"The focus, probably rightly, right now is getting as much vaccine into the risk groups, and we have not had insight into what they're going to do after that," Salisbury told S&P Global Market Intelligence.
"We've heard about the 'sunny uplands' of Easter. We've heard about life going back to normal — I think those are optimistic. But it depends on where you make your cut: what is an acceptable level of ongoing disease?"
Both the U.K.'s and U.S.' relative successes in securing vaccines have exceeded efforts throughout much of the EU, said James Knightley, ING's chief international economist, with a slow start potentially pushing a full reopening of Europe's economy to the fourth quarter. By comparison, a successful effort in the U.S. and U.K. could lead to a full reopening as soon as the second quarter of this year, Knightley said.
However, Marta Wieczorek, coordinating spokesperson for economic and financial affairs, jobs and social rights at the European Commission, said good news on the vaccine front had boosted expectations of a faster recovery across the EU.
"If vaccines are made available to all Europeans over the course of 2021, we could see a swifter-than-expected return of GDP to its pre-pandemic levels," Wieczorek told S&P Global Market Intelligence. "Higher demand would boost consumption and bring forward private investment, in turn significantly lifting recovery prospects for the EU."
Even a successful vaccination program, however, could result in uneven economic effects, said Michael Hewson, chief market analyst at CMC Markets. Restaurants and bars, for example, might quickly recover, but a vaccinated population in a single country might do little to help airlines and rest of the travel industry rebound.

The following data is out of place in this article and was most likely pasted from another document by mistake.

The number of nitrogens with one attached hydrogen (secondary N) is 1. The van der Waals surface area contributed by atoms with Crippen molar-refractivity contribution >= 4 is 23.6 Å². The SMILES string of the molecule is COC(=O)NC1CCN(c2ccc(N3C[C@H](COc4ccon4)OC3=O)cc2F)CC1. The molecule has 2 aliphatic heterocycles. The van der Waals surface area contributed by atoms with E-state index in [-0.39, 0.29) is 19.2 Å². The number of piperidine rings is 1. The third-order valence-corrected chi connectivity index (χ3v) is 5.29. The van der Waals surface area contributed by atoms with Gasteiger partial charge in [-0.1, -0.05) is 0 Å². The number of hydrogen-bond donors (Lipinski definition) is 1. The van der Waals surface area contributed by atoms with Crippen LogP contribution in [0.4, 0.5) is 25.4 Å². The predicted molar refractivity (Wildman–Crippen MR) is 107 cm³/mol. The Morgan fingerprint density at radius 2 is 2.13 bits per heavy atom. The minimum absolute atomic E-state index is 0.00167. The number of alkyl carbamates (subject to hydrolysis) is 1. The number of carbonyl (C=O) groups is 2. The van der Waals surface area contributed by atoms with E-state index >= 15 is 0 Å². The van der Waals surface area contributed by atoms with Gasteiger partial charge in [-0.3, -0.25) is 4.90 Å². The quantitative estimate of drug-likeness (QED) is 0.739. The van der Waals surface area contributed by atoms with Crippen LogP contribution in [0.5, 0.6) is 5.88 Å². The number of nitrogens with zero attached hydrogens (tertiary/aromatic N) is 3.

"Even if someone is vaccinated and able to travel, they may well not want to if the country they are traveling to isn't fully reopen in terms of its economy, due to being behind in their own vaccine program," Hewson said.
'A COVID-19 world'
Oren Klachkin, lead economist with Oxford Economics, agreed that the economic effects of vaccinations will likely be slow to fully take root. "I'd note that no nation is an island — travel is one of the main vectors through which the virus and its mutations are spread — and so it's not until most regions achieve herd immunity will the global economy get fully back up on its feet," Klachkin said.
An uneven economic recovery will likely worsen financial disparities between developed and developing countries as nations with earlier access to vaccines reopen faster, said former Federal Reserve economist Sahm.
"That's going to push the haves and the have-nots on an international scale in very different directions," she said. It could also disrupt trading relationships as flows between the U.S. and India, for example, could be hindered.
As the pandemic wears on, the business community and citizens seem to be adapting to the ebb and flow of lockdowns, which to HSBC suggests at least further restrictions may mean lesser damage to the global economy.
"The better news from Europe is that the lockdowns in the second wave in late 2020 were much less damaging for growth than the first as companies and households adapted to living in a COVID-19 world," HSBC added.